EIA in the Philippines: a comparative analysis with a focus on the role of donor agencies
thesisposted on 28.03.2022, 14:29 by Anthea A. Velasco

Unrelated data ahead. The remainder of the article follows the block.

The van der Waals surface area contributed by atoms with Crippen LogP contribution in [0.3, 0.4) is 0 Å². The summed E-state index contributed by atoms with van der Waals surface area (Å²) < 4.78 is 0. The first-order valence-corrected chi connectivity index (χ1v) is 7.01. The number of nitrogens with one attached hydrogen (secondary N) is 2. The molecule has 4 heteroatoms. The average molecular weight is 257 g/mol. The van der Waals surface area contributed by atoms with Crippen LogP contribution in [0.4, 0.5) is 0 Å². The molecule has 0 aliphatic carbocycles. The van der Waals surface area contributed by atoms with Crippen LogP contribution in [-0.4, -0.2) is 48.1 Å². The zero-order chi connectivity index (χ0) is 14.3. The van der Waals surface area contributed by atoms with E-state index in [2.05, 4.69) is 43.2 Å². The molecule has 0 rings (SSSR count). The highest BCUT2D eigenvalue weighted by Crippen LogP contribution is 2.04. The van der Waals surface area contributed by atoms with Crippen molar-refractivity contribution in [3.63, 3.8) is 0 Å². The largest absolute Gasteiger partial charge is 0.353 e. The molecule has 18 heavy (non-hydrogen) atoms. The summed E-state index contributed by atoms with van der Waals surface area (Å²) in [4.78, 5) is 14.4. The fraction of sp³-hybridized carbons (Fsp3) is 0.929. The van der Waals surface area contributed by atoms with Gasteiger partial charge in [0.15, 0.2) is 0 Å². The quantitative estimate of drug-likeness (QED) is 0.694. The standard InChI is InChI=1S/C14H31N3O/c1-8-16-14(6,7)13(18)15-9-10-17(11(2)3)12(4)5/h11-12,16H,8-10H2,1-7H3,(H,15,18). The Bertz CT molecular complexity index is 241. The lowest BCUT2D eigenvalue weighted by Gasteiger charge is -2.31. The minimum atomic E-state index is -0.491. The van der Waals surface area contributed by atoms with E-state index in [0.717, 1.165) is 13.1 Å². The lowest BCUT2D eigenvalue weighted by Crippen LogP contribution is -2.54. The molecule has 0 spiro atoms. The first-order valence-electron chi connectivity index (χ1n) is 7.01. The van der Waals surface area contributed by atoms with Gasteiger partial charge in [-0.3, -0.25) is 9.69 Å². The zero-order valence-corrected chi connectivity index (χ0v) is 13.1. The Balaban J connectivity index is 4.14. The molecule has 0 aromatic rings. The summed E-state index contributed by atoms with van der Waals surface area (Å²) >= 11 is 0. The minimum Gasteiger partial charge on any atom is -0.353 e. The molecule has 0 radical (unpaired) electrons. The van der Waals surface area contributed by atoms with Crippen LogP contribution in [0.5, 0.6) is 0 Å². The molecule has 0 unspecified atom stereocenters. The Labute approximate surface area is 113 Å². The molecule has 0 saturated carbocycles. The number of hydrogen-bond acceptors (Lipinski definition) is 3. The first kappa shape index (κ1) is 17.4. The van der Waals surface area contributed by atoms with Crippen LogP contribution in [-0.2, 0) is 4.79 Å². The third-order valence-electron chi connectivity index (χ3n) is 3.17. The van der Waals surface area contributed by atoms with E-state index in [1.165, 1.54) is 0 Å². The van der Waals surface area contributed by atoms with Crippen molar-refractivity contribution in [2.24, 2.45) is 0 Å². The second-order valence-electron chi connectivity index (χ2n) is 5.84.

This study documents and analyses the implementation of environmental impact assessment in the Philippines, comparing it with other Southeast Asian countries' EIA procedures with emphasis on the role of donor agencies. It concludes that the Philippine EIS system, in spite of some shortcomings, performed satisfactorily though implementation and enforcement ha/ a lot of room for improvement.--The Philippines has one of the most comprehensive EIA laws and policies in Southeast Asia. The Philippine Environmental Impact Statement (EIS) System has undergone four phases of implementation as evidence that there is a continuous effort in improving its application. Originally conceived as a regulatory tool, the EIS system has slowly moved to being a management tool to aid decision makers in selecting the best alternative after examining the trade offs between social needs, environmental concerns and economic and financial viability of a project or activity. Recent reforms in the EIA implementing rules and regulations are expected to further enhance the administration and overall utility of EIA in the Philippines.--The Philippine EIS System is well advanced in comparison with Southeast Asia and some Western EIA systems. It has strong legal and regulatory frameworks and guidelines and procedures for its implementation are well set up. Through time, there have been amendments such as the social acceptability concept to enhance public participation, specific guidelines for scoping and the requirement of Environmental Guarantee and Monitoring Funds for compliance monitoring, which aimed at improving EIA implementation. However, compliance and enforcement are still insufficient due to the inherent problem of lack of financial and human resources and political support.--Donor agencies have been influential in the formulation and improvement in EIA implementation in the Philippines. The initial environmental policy in the Philippines that was formulated with the assistance from the US government became the foundation of the preceding environmental laws and policies. The Philippines has obtained a fair amount of EIA technical assistance from bilateral and multilateral donors to support institutional capacity building and to train EIA implementors, project proponents and non-government organisations and to build and upgrade environmental management facilities and equipment. Donors have little influence in the actual conduct of EIA in the Philippines. The Philippine EIS system has the same requirements and procedures from local and foreign-funded projects and all project proponents are required to comply.